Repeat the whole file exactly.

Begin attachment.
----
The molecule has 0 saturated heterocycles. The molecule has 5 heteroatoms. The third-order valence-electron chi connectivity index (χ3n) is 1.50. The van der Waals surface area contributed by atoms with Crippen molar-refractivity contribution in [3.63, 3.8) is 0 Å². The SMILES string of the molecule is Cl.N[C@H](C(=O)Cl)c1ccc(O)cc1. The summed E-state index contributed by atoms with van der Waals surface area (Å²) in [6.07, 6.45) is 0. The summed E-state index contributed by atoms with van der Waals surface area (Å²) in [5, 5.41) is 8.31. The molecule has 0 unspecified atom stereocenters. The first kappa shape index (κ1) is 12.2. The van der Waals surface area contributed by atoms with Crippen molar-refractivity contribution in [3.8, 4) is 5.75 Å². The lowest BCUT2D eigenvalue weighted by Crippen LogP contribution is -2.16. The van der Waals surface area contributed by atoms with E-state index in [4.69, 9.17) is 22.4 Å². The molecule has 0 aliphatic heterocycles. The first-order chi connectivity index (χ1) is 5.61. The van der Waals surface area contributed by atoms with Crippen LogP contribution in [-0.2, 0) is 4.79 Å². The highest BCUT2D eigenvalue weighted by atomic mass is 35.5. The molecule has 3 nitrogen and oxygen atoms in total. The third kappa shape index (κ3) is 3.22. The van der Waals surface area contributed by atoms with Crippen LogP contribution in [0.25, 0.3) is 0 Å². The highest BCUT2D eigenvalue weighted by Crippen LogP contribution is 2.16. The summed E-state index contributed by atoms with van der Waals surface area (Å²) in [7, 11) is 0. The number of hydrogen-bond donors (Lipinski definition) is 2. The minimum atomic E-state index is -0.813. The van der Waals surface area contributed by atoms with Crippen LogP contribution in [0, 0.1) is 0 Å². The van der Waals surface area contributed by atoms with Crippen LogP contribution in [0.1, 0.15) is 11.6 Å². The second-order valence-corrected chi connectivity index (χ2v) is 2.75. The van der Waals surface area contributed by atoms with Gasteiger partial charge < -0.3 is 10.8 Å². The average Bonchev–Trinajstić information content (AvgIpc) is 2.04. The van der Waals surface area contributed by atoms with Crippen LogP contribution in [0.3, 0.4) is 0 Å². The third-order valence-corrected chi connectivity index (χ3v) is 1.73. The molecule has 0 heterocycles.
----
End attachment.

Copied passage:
The molecule has 0 saturated heterocycles. The molecule has 5 heteroatoms. The third-order valence-electron chi connectivity index (χ3n) is 1.50. The van der Waals surface area contributed by atoms with Crippen molar-refractivity contribution in [3.63, 3.8) is 0 Å². The SMILES string of the molecule is Cl.N[C@H](C(=O)Cl)c1ccc(O)cc1. The summed E-state index contributed by atoms with van der Waals surface area (Å²) in [6.07, 6.45) is 0. The summed E-state index contributed by atoms with van der Waals surface area (Å²) in [5, 5.41) is 8.31. The molecule has 0 unspecified atom stereocenters. The first kappa shape index (κ1) is 12.2. The van der Waals surface area contributed by atoms with Crippen molar-refractivity contribution in [3.8, 4) is 5.75 Å². The lowest BCUT2D eigenvalue weighted by Crippen LogP contribution is -2.16. The van der Waals surface area contributed by atoms with E-state index in [4.69, 9.17) is 22.4 Å². The molecule has 0 aliphatic heterocycles. The first-order chi connectivity index (χ1) is 5.61. The van der Waals surface area contributed by atoms with Crippen LogP contribution in [-0.2, 0) is 4.79 Å². The highest BCUT2D eigenvalue weighted by atomic mass is 35.5. The molecule has 3 nitrogen and oxygen atoms in total. The third kappa shape index (κ3) is 3.22. The van der Waals surface area contributed by atoms with Crippen LogP contribution in [0.25, 0.3) is 0 Å². The highest BCUT2D eigenvalue weighted by Crippen LogP contribution is 2.16. The summed E-state index contributed by atoms with van der Waals surface area (Å²) in [7, 11) is 0. The number of hydrogen-bond donors (Lipinski definition) is 2. The minimum atomic E-state index is -0.813. The van der Waals surface area contributed by atoms with Crippen LogP contribution in [0, 0.1) is 0 Å². The van der Waals surface area contributed by atoms with Crippen LogP contribution in [0.1, 0.15) is 11.6 Å². The second-order valence-corrected chi connectivity index (χ2v) is 2.75. The van der Waals surface area contributed by atoms with Gasteiger partial charge < -0.3 is 10.8 Å². The average Bonchev–Trinajstić information content (AvgIpc) is 2.04. The van der Waals surface area contributed by atoms with Crippen LogP contribution in [0.3, 0.4) is 0 Å². The third-order valence-corrected chi connectivity index (χ3v) is 1.73. The molecule has 0 heterocycles.